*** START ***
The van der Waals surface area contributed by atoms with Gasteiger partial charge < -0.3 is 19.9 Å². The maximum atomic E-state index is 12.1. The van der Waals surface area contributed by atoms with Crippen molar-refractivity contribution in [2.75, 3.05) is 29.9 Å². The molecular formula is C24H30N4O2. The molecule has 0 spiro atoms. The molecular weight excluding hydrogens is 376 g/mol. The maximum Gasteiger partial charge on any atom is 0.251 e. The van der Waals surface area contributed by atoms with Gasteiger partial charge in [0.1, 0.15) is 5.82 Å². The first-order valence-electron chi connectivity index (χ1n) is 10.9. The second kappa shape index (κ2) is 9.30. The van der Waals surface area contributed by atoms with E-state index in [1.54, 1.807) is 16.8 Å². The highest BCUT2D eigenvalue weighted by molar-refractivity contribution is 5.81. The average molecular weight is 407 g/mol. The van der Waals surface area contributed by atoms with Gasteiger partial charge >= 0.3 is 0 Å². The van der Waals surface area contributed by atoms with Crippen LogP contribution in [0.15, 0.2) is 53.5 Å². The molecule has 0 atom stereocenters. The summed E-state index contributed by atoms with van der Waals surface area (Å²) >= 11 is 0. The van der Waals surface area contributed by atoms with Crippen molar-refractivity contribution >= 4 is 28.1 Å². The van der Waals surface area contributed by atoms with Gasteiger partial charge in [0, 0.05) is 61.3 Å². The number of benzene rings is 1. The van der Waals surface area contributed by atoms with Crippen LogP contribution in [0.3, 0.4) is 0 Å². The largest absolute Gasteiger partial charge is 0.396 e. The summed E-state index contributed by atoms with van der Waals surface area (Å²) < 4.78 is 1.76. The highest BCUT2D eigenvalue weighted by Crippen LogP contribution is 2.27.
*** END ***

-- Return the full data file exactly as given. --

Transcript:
The van der Waals surface area contributed by atoms with Gasteiger partial charge < -0.3 is 19.9 Å². The maximum atomic E-state index is 12.1. The van der Waals surface area contributed by atoms with Crippen molar-refractivity contribution in [2.75, 3.05) is 29.9 Å². The molecular formula is C24H30N4O2. The molecule has 0 spiro atoms. The molecular weight excluding hydrogens is 376 g/mol. The maximum Gasteiger partial charge on any atom is 0.251 e. The van der Waals surface area contributed by atoms with Gasteiger partial charge in [0.1, 0.15) is 5.82 Å². The first-order valence-electron chi connectivity index (χ1n) is 10.9. The second kappa shape index (κ2) is 9.30. The van der Waals surface area contributed by atoms with E-state index in [1.54, 1.807) is 16.8 Å². The highest BCUT2D eigenvalue weighted by molar-refractivity contribution is 5.81. The average molecular weight is 407 g/mol. The van der Waals surface area contributed by atoms with Gasteiger partial charge >= 0.3 is 0 Å². The van der Waals surface area contributed by atoms with Crippen LogP contribution in [0.15, 0.2) is 53.5 Å². The molecule has 0 atom stereocenters. The summed E-state index contributed by atoms with van der Waals surface area (Å²) >= 11 is 0. The van der Waals surface area contributed by atoms with Crippen molar-refractivity contribution >= 4 is 28.1 Å². The van der Waals surface area contributed by atoms with Gasteiger partial charge in [0, 0.05) is 61.3 Å². The number of benzene rings is 1. The van der Waals surface area contributed by atoms with Crippen LogP contribution in [0.3, 0.4) is 0 Å². The largest absolute Gasteiger partial charge is 0.396 e. The summed E-state index contributed by atoms with van der Waals surface area (Å²) < 4.78 is 1.76. The highest BCUT2D eigenvalue weighted by Crippen LogP contribution is 2.27.